Publication details

A critical review of field techniques employed in the survey of large woody debris in river corridors: a central European perspective

Investor logo


Year of publication 2011
Type Article in Periodical
Magazine / Source Environmental Monitoring and Assessment
MU Faculty or unit

Faculty of Science

Field Earth magnetism, geography
Keywords large woody debris (LWD); river corridor; field techniques; sampling design; measurement error; baseline surveys
Description Fallen trees have a significant impact on physical and ecological processes in fluvial ecosystems. An enormous body of literature concerning LWD in river corridors is currently available. However, synthesis and statistical treatment of the published data are hampered by the heterogeneity of methodological approaches. Likewise, the precision and accuracy of data arising out of published surveys have yet to be assessed. This contribution identifies the main methodological problems and sources of error associated with the mapping and measurement of the most frequently surveyed variables of LWD, both as individual pieces and in accumulations. We modelled variability in terms of LWD number, volume, and biomass for three geomorphologically contrasting river systems. The results appeared to be sensitive, in the main, to sampling strategy and prevailing field conditions; less variability was produced by errors of measurement. Finally, we propose a comprehensive standard field procedure for LWD surveyors, including a total of 20 variables describing spatial position, structural characteristics and the functions and dynamics of LWD.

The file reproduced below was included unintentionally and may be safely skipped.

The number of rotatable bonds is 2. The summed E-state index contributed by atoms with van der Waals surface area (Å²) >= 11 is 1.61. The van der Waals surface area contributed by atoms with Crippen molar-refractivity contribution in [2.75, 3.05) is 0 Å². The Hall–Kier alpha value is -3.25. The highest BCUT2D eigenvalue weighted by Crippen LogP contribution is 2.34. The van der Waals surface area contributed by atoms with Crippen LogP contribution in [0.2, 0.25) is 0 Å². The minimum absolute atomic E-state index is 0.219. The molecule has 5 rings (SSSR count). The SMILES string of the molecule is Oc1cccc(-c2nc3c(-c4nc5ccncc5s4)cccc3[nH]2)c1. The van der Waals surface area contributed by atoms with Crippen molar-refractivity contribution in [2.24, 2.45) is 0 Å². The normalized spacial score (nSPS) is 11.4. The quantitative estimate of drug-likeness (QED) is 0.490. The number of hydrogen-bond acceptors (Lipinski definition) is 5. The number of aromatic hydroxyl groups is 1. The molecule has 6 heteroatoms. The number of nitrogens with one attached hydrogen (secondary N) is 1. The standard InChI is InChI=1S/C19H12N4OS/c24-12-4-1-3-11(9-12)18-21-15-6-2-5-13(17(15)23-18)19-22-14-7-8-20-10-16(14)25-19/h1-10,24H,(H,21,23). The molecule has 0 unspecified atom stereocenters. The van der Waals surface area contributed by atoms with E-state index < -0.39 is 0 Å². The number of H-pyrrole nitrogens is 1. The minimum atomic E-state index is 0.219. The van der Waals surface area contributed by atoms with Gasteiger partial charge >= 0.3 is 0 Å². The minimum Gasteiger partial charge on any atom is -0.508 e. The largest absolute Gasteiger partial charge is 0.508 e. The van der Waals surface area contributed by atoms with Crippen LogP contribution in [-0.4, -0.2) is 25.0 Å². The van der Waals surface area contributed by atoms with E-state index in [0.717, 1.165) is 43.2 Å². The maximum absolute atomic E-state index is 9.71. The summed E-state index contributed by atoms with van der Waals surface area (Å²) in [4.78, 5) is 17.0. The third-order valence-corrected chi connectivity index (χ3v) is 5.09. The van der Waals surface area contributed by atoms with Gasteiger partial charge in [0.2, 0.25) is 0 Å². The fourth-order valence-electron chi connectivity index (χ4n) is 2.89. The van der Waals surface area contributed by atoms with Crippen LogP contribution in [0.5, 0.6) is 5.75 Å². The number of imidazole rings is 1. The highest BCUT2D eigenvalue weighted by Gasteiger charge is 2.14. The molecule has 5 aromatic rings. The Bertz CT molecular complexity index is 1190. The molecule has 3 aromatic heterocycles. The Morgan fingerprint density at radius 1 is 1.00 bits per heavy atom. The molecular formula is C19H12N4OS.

Related projects:

You are running an old browser version. We recommend updating your browser to its latest version.

More info